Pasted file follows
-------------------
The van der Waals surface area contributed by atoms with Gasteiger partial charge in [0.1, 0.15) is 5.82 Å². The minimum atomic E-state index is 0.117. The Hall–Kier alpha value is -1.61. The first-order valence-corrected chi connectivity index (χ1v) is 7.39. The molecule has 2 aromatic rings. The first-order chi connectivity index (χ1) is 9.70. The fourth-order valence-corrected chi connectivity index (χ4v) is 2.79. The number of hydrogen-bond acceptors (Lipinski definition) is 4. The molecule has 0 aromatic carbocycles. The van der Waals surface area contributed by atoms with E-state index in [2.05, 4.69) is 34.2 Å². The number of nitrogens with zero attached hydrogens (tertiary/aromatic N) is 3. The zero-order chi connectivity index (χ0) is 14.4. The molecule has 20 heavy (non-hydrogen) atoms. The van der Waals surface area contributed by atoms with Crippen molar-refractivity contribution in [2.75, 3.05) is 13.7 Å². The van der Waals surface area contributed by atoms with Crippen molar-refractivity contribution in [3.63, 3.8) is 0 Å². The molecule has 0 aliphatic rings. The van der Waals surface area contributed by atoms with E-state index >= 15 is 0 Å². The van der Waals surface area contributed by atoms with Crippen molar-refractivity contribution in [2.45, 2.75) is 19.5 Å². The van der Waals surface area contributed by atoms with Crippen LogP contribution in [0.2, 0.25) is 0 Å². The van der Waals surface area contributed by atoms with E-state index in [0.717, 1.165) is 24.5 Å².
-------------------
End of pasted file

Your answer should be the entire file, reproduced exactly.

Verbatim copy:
The van der Waals surface area contributed by atoms with Gasteiger partial charge in [0.1, 0.15) is 5.82 Å². The minimum atomic E-state index is 0.117. The Hall–Kier alpha value is -1.61. The first-order valence-corrected chi connectivity index (χ1v) is 7.39. The molecule has 2 aromatic rings. The first-order chi connectivity index (χ1) is 9.70. The fourth-order valence-corrected chi connectivity index (χ4v) is 2.79. The number of hydrogen-bond acceptors (Lipinski definition) is 4. The molecule has 0 aromatic carbocycles. The van der Waals surface area contributed by atoms with E-state index in [2.05, 4.69) is 34.2 Å². The number of nitrogens with zero attached hydrogens (tertiary/aromatic N) is 3. The zero-order chi connectivity index (χ0) is 14.4. The molecule has 20 heavy (non-hydrogen) atoms. The van der Waals surface area contributed by atoms with Crippen molar-refractivity contribution in [2.75, 3.05) is 13.7 Å². The van der Waals surface area contributed by atoms with Crippen molar-refractivity contribution in [3.63, 3.8) is 0 Å². The molecule has 0 aliphatic rings. The van der Waals surface area contributed by atoms with E-state index >= 15 is 0 Å². The van der Waals surface area contributed by atoms with Crippen molar-refractivity contribution in [2.45, 2.75) is 19.5 Å². The van der Waals surface area contributed by atoms with Crippen LogP contribution in [0.2, 0.25) is 0 Å². The van der Waals surface area contributed by atoms with E-state index in [0.717, 1.165) is 24.5 Å².